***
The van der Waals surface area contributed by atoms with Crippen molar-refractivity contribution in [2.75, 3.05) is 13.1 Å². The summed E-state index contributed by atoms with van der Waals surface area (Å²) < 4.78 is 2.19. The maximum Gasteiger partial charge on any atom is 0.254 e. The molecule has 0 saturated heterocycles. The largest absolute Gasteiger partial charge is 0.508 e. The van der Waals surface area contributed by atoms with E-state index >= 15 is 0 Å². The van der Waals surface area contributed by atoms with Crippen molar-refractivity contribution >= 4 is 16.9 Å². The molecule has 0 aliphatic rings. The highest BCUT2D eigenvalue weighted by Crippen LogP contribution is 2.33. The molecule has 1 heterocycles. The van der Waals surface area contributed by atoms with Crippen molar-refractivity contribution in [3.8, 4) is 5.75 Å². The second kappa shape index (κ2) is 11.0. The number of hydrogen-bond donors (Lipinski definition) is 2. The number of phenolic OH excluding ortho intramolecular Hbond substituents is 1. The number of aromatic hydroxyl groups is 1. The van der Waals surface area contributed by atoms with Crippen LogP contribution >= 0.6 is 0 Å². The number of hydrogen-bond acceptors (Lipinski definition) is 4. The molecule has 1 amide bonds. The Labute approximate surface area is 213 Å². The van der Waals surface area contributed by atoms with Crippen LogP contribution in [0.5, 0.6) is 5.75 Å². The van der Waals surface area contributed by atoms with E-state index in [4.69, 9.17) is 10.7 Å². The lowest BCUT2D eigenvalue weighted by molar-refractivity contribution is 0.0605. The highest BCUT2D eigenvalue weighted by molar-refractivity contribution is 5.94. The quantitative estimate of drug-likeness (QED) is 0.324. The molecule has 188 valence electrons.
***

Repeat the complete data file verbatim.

The van der Waals surface area contributed by atoms with Crippen molar-refractivity contribution in [2.75, 3.05) is 13.1 Å². The summed E-state index contributed by atoms with van der Waals surface area (Å²) < 4.78 is 2.19. The maximum Gasteiger partial charge on any atom is 0.254 e. The molecule has 0 saturated heterocycles. The largest absolute Gasteiger partial charge is 0.508 e. The van der Waals surface area contributed by atoms with E-state index >= 15 is 0 Å². The van der Waals surface area contributed by atoms with Crippen molar-refractivity contribution >= 4 is 16.9 Å². The molecule has 0 aliphatic rings. The highest BCUT2D eigenvalue weighted by Crippen LogP contribution is 2.33. The molecule has 1 heterocycles. The van der Waals surface area contributed by atoms with Crippen molar-refractivity contribution in [3.8, 4) is 5.75 Å². The second kappa shape index (κ2) is 11.0. The number of hydrogen-bond donors (Lipinski definition) is 2. The number of phenolic OH excluding ortho intramolecular Hbond substituents is 1. The number of aromatic hydroxyl groups is 1. The van der Waals surface area contributed by atoms with Crippen LogP contribution >= 0.6 is 0 Å². The number of hydrogen-bond acceptors (Lipinski definition) is 4. The molecule has 1 amide bonds. The Labute approximate surface area is 213 Å². The van der Waals surface area contributed by atoms with Crippen LogP contribution in [0.5, 0.6) is 5.75 Å². The van der Waals surface area contributed by atoms with E-state index in [4.69, 9.17) is 10.7 Å². The lowest BCUT2D eigenvalue weighted by molar-refractivity contribution is 0.0605. The highest BCUT2D eigenvalue weighted by molar-refractivity contribution is 5.94. The quantitative estimate of drug-likeness (QED) is 0.324. The molecule has 188 valence electrons.